This might be a controversial hot topic, but it is one worth discussing. Buffalo Sabres owner Terry Pegula and President Ted Black have spoken previously of a three-year plan to win it all. The just-concluded season was Year One of that plan. One assumes that the first year went in recognizing what was currently available to the Sabres in-house as part of the preparations for the goal in mind. Some personnel changes took place but it was more the off-ice activities that caught the eye: the new locker-room being the centerpiece of the move to make Buffalo an amenable destination for hockey players that wanted to win it all. Call it the 'Lessons Learned' phase of the three-year plan.
With the upcoming draft, we are now entering the middle, and possibly the most crucial, part of this plan. The Sabres are looking to win now. This could mean that they will not be looking to draft long-term prospects that could take anywhere between 2-4 years before they even make it up to Buffalo. There appears to be very little elite-level talent in this draft outside the top 6-10 that could step in immediately and make a difference. So it would make sense if the Sabres would use some of their nine draft picks as part of package deals to recruit players currently on NHL rosters they have identified that could fit in this the team and how they are hoping to play.
However, how about if the Sabres picked up what they can find in this draft, but parlayed some of the picks into picks for next year? More after the jump.The Year Two needs to be the 'Moves Made' phase, where all the elements for a lengthy Cup-run are brought in line. The July 1st Free Agent group is pretty bare this year, especially where the Sabres' needs go. Whatever moves that need to be made will have to be done via trades. And as always, players/prospects + picks is the currency that runs the trades.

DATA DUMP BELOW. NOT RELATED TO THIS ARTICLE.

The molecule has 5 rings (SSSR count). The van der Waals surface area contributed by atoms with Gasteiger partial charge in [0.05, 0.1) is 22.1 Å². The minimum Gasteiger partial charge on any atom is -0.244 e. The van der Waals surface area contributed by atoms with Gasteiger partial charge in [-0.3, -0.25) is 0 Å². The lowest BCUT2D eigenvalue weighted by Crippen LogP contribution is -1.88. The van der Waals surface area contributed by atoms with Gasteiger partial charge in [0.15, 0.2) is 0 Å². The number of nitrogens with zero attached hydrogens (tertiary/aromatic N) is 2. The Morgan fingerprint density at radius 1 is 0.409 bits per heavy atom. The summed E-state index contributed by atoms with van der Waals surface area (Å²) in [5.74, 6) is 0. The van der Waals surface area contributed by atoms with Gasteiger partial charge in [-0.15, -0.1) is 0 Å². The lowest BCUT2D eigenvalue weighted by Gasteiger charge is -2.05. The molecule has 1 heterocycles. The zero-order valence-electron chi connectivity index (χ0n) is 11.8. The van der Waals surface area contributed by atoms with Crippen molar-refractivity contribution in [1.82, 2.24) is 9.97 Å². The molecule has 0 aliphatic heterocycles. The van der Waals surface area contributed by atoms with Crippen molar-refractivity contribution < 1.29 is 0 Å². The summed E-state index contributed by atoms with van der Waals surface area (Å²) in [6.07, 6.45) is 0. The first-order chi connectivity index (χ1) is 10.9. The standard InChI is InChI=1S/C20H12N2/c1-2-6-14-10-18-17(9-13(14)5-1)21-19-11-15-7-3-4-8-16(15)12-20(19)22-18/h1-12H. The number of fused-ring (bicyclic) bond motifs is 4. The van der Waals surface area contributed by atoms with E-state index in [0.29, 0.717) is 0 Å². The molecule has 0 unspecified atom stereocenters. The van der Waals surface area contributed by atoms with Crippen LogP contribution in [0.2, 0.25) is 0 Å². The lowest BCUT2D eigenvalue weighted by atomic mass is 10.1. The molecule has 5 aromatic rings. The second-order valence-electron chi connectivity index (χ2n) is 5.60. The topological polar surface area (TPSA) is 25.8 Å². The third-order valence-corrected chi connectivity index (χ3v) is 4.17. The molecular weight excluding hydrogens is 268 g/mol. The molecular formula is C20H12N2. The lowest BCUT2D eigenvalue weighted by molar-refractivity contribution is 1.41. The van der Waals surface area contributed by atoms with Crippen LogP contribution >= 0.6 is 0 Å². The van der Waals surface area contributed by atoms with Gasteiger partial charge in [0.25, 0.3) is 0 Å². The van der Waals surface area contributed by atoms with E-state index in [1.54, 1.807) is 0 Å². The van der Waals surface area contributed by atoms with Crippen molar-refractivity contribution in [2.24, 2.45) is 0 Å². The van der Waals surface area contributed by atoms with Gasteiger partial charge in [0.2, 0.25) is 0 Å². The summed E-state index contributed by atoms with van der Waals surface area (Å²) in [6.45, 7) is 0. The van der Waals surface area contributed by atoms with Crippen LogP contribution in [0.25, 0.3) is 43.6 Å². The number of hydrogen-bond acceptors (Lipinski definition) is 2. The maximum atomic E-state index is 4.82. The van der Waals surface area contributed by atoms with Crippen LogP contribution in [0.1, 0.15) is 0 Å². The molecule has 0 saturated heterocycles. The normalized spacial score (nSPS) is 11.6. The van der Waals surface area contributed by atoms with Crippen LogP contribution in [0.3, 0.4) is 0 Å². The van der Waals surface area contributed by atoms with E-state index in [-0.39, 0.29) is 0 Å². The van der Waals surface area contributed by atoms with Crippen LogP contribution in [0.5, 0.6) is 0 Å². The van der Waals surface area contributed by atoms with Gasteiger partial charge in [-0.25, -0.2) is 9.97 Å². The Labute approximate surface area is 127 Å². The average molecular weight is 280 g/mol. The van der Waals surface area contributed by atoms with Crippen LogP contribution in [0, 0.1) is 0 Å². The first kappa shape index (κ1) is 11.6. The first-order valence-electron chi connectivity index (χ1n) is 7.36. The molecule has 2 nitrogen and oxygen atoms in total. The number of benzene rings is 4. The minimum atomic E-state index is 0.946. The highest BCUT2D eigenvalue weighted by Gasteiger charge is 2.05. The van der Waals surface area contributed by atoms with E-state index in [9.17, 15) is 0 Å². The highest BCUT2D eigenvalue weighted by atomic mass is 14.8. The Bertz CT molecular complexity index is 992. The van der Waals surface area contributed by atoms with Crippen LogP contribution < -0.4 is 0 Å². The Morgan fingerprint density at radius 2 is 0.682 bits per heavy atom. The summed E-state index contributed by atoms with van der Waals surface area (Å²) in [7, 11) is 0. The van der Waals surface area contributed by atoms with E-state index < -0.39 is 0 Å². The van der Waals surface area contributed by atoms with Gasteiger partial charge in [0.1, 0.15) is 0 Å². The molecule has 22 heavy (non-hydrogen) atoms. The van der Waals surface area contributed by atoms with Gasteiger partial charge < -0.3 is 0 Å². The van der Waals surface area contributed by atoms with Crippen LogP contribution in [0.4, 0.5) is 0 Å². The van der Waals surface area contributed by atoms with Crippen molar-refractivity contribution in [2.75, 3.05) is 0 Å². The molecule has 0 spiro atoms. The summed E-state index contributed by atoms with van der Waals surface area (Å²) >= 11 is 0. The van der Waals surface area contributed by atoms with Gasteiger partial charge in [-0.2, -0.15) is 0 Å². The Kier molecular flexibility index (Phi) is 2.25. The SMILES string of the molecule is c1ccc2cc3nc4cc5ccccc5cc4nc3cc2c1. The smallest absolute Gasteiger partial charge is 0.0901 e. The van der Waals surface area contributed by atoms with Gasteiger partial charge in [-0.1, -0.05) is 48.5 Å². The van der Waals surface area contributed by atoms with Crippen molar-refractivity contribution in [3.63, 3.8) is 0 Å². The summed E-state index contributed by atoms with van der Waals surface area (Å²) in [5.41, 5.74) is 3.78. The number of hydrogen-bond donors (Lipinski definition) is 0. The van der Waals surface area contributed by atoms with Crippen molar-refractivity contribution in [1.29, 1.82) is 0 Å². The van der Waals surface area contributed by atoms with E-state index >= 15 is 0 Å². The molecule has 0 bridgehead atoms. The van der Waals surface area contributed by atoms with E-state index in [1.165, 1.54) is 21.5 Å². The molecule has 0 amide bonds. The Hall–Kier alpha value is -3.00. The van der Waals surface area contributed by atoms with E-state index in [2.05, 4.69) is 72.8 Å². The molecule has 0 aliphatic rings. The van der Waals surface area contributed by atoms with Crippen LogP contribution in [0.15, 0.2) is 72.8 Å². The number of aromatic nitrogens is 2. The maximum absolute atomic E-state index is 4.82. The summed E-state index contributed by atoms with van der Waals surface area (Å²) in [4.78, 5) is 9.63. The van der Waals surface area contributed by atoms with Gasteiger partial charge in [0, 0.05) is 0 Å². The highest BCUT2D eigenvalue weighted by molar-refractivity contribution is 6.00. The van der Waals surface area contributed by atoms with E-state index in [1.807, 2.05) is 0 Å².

As much as all the fans want the Sabres to win the Cup now, it really would not make sense to completely mortgage the future in that attempt by trading away high picks and prospects in the farm system. The Sabres need a big, playmaking center - that is their one main need that overrides all else. The other pieces to the puzzle, the Dwight King - Trevor Lewis - Justin Williams - Alec Martinez types do not take much in the way of resources to acquire. Darcy Regier and his team would be hard-pressed to find the happy medium where they have spent some but saved enough to ensure that they are not a one-and-done team.
Consensus across the League has it that the 2013 NHL Draft is going to be far deeper than the current one, and while it might not have the depth of this year's 1st round defensemen class, there will be more elite talent in it. As always, placing your bets on prospects is like putting your entire 401k on crude oil futures - you're pretty sure it'll pay off but if some new form of energy takes off in a big way, then your kids are paying their own way through college.
That leaves Year Three for 'Fine Tuning', for tweaking the team and winning it all. The talent is available in the Draft next year for those minor additions and caulking the remaining holes in the side. But will the Sabres still have any currency come 2013? What if Year Two doesn't go according to plan, does the ownership blow it all up and start again? Let's hear your thoughts.
What should the Sabres do with their four picks in the first two rounds in the 2012 NHL Draft?
Package picks to go higher in the 2012 NHL Draft (21 votes)
Package picks to have more in the 2013 NHL Draft (26 votes)
Package picks to trade for current NHL players (96 votes)
143 total votes